Habitats are a work of art: habitat mosaics and fish production

Biodiversity is continually being threatened by human activities, and it is vital that we protect it. Conserving biodiversity means conserving species and the habitats they live in. We know that habitats vary through space and time, but does this variation impact fish production in the long term? Brennen et al. explores this question using Pacific salmon species in an Alaskan watershed.

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Tweet Tweet: Using Social Media to Help Bird Conservation

Conservation areas are vital to maintaining biodiversity, and as a result, it’s important to know which conversation areas humans are most likely to visit. Looking at publicly available social media data, researchers analyzed how many people posted on Twitter and Flickr in over 12,000 Important Bird and Biodiversity Areas (IBAs) across the globe. Understanding how many people visit what areas is important for funding, and eco-tourism, but also to see which areas may have higher threats with so many visitors.

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Fishing for Answers– Cyanide Detection in Aquarium Fish

Up to 10% of our salt water aquarium fish are caught through a dangerous technique known as cyanide fishing. While this practice is heavily outlawed for its reckless environmental consequences, it is nearly impossible to tell how a fish was caught by the time it reaches the US– until now. Breen et al., suggests a new rapid response test for the presence of cyanide in fish as a way to help stop this harmful fishing practice.

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Climate Change and Inequality: The Missing Link.

In the most recent IPCC report, scientists have concluded that global warming is likely to reach 1.5o C between 2030 and 2052, if it continues to increase at the current rate. To curb this warming, and the host of environmental plagues with it, we must completely halt our carbon emissions by 2050. That’s 30 years. But who is actually on the front-lines of climate change? And why do some people draw parallels between climate change and inequality? Is the key to all of this solving both at the same time?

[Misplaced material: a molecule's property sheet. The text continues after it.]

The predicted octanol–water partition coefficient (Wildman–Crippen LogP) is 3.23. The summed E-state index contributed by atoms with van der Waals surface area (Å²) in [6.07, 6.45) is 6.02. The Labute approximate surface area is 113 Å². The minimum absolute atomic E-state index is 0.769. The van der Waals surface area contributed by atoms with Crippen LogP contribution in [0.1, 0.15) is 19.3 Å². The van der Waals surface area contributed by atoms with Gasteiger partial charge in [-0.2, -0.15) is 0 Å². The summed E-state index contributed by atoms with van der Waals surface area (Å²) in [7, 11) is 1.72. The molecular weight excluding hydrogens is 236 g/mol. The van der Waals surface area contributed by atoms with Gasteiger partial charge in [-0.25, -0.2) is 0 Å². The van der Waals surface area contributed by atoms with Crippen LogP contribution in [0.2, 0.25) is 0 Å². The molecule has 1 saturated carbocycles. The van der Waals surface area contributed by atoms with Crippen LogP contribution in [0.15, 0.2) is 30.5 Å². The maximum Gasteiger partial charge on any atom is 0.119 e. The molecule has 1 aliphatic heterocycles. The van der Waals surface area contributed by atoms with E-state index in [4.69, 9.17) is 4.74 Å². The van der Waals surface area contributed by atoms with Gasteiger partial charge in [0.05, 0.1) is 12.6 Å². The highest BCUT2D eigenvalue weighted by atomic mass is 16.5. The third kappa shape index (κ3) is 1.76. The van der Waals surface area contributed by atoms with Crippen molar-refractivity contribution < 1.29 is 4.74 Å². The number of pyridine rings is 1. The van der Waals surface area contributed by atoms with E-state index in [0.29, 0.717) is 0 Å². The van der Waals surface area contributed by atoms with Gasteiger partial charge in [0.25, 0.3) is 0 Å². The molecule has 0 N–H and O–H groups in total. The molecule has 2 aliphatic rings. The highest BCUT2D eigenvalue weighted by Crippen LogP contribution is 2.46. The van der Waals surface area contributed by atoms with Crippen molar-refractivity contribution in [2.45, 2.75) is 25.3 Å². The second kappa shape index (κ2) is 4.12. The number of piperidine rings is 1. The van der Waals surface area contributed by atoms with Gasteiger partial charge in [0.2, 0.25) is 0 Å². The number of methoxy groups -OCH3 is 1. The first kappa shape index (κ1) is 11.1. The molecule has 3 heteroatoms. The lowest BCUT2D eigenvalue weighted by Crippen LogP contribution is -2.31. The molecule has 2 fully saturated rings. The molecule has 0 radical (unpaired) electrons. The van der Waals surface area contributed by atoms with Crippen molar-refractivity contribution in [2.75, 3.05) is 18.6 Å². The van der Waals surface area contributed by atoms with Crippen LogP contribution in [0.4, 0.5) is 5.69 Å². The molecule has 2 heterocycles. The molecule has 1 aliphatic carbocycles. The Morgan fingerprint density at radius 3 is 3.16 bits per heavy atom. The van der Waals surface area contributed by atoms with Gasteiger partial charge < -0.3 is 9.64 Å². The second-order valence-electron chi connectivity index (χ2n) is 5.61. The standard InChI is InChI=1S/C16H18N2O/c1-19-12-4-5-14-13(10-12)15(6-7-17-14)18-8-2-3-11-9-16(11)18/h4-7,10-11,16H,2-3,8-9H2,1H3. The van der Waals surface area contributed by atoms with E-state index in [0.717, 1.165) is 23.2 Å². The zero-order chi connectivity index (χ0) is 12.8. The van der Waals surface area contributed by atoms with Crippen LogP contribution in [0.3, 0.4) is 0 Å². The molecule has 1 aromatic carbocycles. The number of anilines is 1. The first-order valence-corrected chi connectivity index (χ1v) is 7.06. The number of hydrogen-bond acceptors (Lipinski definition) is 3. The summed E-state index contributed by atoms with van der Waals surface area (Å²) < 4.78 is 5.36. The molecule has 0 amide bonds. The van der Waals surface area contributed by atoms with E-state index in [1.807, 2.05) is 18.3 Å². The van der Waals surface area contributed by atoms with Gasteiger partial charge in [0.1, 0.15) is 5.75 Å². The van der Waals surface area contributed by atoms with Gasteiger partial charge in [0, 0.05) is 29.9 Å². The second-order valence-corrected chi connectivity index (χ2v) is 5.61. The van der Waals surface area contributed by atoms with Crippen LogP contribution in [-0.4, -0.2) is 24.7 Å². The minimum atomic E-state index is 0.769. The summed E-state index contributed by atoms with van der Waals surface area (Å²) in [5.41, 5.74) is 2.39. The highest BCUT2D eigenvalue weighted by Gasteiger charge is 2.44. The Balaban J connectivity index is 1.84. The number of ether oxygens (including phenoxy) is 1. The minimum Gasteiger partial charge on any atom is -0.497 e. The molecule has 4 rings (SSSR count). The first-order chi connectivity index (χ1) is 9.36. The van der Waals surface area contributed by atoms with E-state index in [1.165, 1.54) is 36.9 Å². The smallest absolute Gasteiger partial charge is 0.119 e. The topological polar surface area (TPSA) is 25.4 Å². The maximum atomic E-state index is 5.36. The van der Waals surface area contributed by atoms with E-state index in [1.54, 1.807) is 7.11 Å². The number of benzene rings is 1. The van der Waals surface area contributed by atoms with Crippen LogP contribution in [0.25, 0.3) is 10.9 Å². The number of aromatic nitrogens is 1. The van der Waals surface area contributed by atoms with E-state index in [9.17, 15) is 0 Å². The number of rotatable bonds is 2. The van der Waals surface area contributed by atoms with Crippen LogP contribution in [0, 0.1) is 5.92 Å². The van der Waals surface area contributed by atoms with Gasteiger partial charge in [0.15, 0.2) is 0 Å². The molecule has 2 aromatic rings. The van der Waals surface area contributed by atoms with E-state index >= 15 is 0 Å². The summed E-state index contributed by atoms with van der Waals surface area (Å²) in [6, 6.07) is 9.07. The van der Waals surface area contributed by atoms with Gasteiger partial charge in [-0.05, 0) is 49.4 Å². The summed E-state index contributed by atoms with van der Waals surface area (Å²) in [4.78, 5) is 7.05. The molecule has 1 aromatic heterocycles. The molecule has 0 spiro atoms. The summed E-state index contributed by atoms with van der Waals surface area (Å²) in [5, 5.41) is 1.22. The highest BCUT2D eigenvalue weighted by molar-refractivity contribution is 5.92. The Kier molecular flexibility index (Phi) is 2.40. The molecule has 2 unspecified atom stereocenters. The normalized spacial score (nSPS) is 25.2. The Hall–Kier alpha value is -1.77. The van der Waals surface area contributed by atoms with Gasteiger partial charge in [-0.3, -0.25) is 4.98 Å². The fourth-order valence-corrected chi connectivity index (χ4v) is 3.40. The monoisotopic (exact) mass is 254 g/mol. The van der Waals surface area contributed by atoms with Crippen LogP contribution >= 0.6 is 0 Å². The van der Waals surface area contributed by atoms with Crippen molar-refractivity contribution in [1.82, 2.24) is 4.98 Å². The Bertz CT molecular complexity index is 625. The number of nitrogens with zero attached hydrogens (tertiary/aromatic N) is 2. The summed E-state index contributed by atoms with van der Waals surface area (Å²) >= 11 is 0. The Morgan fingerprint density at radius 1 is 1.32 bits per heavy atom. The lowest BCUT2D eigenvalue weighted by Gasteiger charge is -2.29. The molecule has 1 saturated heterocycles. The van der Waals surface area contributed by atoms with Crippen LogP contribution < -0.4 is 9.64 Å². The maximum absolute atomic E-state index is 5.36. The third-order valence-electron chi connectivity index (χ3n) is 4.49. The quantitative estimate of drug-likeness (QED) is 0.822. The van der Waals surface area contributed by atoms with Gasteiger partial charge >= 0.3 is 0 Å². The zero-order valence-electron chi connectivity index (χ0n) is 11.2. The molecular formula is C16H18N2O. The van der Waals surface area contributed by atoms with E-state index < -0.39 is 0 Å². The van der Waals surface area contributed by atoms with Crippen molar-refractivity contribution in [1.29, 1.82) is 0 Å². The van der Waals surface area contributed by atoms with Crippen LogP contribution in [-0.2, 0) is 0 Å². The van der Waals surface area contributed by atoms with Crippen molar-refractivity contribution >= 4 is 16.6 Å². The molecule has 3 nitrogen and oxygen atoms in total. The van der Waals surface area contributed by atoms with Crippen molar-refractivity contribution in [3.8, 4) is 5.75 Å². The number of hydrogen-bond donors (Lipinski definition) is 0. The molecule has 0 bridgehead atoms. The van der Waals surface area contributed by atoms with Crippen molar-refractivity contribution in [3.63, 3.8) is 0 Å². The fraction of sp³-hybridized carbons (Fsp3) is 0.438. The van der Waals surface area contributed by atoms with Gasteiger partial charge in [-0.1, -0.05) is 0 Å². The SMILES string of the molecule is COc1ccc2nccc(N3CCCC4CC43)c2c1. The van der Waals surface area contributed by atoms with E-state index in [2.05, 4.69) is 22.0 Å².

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Families that shed skin together, may die together?

Amphibian populations are declining partially due to the prevalence of a fungus infecting their skin, but there is no clear indication why certain species are more susceptible than others. Skin structure and the rate of shedding may be the clue to solving this problem and ultimately saving amphibian populations.

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In a climate crisis no one is safe, but marine species are getting hit twice as hard

Our world is undergoing a climate crisis, which threatens every living thing on the planet. A study by Pinsky et al. (2019) has found that marine species are more vulnerable to warming than terrestrial species which may change the course of conservation management and deployment of conservation resources.

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Melting Moves Marine Mammals

As glaciers melt, the species who live there are faced with a dilemma – retreat into the little remaining habitat or find some way to adapt. Movement data from populations of ringed seals and white whales before and after a major sea-ice decline provides insight on how each species has responded to habitat loss. One of these species has chosen retreat, while the other has learned to adapt.

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Can we increase agricultural production without threatening biodiversity?

The world population is expected to reach 9.8 billion by 2050. This increase in population will put pressure on agriculture to produce more food. Many studies have reported that land-use changes, such as cutting down forest to make new farmland, can lead to a loss in the number of species living in an area, known as the biodiversity. It is important to maintain biodiversity because it supports healthy ecosystems and ultimately a healthy planet. A recent analysis of previously published scientific articles suggests that when farming efforts are intensified, agricultural production increases but the number of species supported by the farm decrease. This means that increasing agricultural production comes at a cost.

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